KC Carlson back when he edited the Legion

KC Carlson back when he edited the Legion

A KC COLUMN by KC Carlson

As many of you know, I’ve been writing about comics (for Westfield and others) for a long time now (decades, not years). Over that period of time (especially years ago, when comics were booming), it was a privilege to be on many publishers’ comp lists. These days, when folks are predicting the end of comics (as we know it) every 15 minutes or so (don’t believe a word!), it’s reassuring to me that every few weeks a mysterious book-sized package arrives in our home mailbox from the mysterious land of Raleigh, North Carolina — one of the more unlikely places to be a Comic Book Capitol. Raleigh is the home of TwoMorrows Publishing, who put out what seems like hundreds of amazing paperbacks about the history of and people who make comic books. (I also read the pop culture stuff they put out, such as the recent Groovy by Mark Voger.)

Modern Masters Vol. 19: Mike Ploog. Yes, Roger chose this picture.

I have a six-foot-high bookcase about ten feet from my desk filled with books about comic book history and creators. Counting the Modern Masters series, and the more detailed books about historically important creators, I’m easily approaching 200 books published by TwoMorrows on that bookcase. That doesn’t even include the many magazines they produce, including Jack Kirby Collector, Alter Ego, Back Issue, Comic Book Collector, and their Lego-oriented BrickJournal (which I probably should be getting now that I’m addicted to Legos in my old age). I also pick up the occasional issue of Draw!, depending on which artists are being spotlighted.

It Crept From the Tomb

It Crept From the Tomb

This week, they sent me It Crept From the Tomb, a 192-page paperback spotlighting the UK’s near-legendary magazine about horror comics written and edited by the magazine’s original editor, Peter Normanton. Horror comics are about my least favorite comic book genre, yet before I knew it, I had spent about 45 minutes just paging through the book, fascinated by the detail. (I also had to laugh at the five-page article about the “horror” of many of the Mort Weisinger-edited Superman titles from the 1960s. Considering the weirdo transformations of Supes, Lois, and Jimmy (and even Krypto the dog!) from that era, the article is certainly justified!)


Back Issue #103

Back Issue #103

Hitting the stands last Wednesday was Back Issue #103 (!), a special “All-Star Editors” issue. Since I used to be one of those elusive creatures in another life, I though I’d check in to see who was saying what about who (whom?). Sadly, there was nothing about me in there. (Not too surprising… I never stayed in one place long enough to really make an impact… unless you’re a Legion of Super-Heroes fan — and then you either love me or hate me.)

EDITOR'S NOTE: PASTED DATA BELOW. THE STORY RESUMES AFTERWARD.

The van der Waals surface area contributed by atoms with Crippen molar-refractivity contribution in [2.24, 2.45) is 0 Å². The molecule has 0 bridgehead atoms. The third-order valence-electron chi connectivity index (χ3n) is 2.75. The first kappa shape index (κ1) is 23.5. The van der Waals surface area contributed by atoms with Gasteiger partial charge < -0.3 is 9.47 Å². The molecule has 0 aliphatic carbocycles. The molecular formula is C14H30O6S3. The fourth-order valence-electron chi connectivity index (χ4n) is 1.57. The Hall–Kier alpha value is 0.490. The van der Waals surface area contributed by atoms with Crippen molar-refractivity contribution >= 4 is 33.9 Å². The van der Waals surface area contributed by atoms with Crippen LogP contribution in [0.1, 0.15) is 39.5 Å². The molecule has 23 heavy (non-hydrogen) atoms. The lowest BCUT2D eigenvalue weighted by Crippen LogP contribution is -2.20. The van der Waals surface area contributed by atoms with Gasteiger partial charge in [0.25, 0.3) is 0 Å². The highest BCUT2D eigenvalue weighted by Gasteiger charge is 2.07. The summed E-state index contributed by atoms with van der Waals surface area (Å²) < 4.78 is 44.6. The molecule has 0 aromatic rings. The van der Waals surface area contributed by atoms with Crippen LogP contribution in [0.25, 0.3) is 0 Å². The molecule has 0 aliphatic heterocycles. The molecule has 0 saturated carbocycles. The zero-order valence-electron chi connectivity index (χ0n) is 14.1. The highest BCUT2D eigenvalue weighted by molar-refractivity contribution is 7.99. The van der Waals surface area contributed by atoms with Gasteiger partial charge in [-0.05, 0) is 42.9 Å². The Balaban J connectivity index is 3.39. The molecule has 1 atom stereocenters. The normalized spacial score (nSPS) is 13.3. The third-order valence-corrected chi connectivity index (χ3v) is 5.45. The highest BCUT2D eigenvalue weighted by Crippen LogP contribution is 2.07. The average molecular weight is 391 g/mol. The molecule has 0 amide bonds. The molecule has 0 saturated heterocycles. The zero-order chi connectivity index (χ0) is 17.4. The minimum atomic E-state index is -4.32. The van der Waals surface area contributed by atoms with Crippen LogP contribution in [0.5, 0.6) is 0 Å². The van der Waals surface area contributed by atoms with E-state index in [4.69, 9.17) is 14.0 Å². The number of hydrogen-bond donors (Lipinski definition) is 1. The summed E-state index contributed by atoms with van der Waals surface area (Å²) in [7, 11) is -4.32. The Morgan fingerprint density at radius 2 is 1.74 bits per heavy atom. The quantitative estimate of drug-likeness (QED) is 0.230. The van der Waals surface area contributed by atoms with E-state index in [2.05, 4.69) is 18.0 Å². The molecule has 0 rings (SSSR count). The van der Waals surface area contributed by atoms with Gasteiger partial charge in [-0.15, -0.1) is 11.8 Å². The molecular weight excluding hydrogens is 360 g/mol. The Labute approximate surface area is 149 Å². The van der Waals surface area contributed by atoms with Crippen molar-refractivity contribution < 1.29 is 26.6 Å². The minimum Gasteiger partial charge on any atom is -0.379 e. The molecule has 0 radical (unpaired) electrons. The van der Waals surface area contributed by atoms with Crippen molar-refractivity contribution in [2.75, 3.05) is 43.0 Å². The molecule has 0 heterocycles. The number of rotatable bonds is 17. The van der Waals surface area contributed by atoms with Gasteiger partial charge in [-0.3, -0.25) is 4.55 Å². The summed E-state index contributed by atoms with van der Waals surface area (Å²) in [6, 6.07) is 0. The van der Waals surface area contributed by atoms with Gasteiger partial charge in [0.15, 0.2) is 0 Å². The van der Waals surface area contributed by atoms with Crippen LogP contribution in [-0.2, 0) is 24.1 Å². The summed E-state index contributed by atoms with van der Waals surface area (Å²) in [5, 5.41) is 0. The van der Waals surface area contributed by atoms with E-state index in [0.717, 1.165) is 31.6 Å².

Here’s what there is in this very readable issue:

    • Fantastic multi-page retrospectives on the lives and careers of Legendary Editors Archie Goodwin (Warren, Marvel, Epic, and DC —just to name a few!) and former Wisconsinite Mark Gruenwald (long and heralded career at Marvel, but I loved his self-produced Omniverse zine, which discussed comic book continuity in a serious way).
    • A vintage interview with DC Comics editor Nelson Bridwell (who assisted both Mort Weisinger and Julie Schwartz).
    • A new interview with Diana Schutz (Comico and 25 years at Dark Horse Comics!).
Peter Parker, The Spectacular Spider-Man #86, part of Assistant Editors' Month

Peter Parker, The Spectacular Spider-Man #86, part of Assistant Editors’ Month

  • An issue-by-issue retrospective on the crazier-than-you-thought Marvel Assistant Editors’ Month stunt!
  • A guest column by Allan Asherman, discussing DC comics in the ‘
  • A roundtable discussion about The Dreaded Deadline Doom — and how to avoid it!
  • Cheap Laffs, the NYC cable-access TV show created by Mark Gruenwald, Mike Carlin, and Eliot R. Brown that made me quit comics. (Just kiddin’, Mike!)
  • And a retrospective on comic books’ most important editor — Perry White!

The issue also reproduces the now-famous Archie Goodwin written and drawn comic strip where he discusses how he gets his ideas. I used to have this cartoon tacked up on my DC Comics office bulletin board, and it always made everybody laugh… until he passed away and then it made everybody sad.

But they still laughed. That was Archie…


KC CARLSON and good friend Michael Eury (currently the long-time editor of Back Issue) once spent a big part of the late ‘80s and ‘90s following each other from job to job. That ended when I finally ran away screaming from the East Coast to resettle in Madison, WI. I really need to get back to going to shows once in a while. Hey, that C2E2 thing is happening in Chicago in about a month… That’s just two hours away (assuming we drive)…

WESTFIELD COMICS is not responsible for the stupid things that KC says. Especially that thing that really irritated you. Please don’t sue me for that silly column title…


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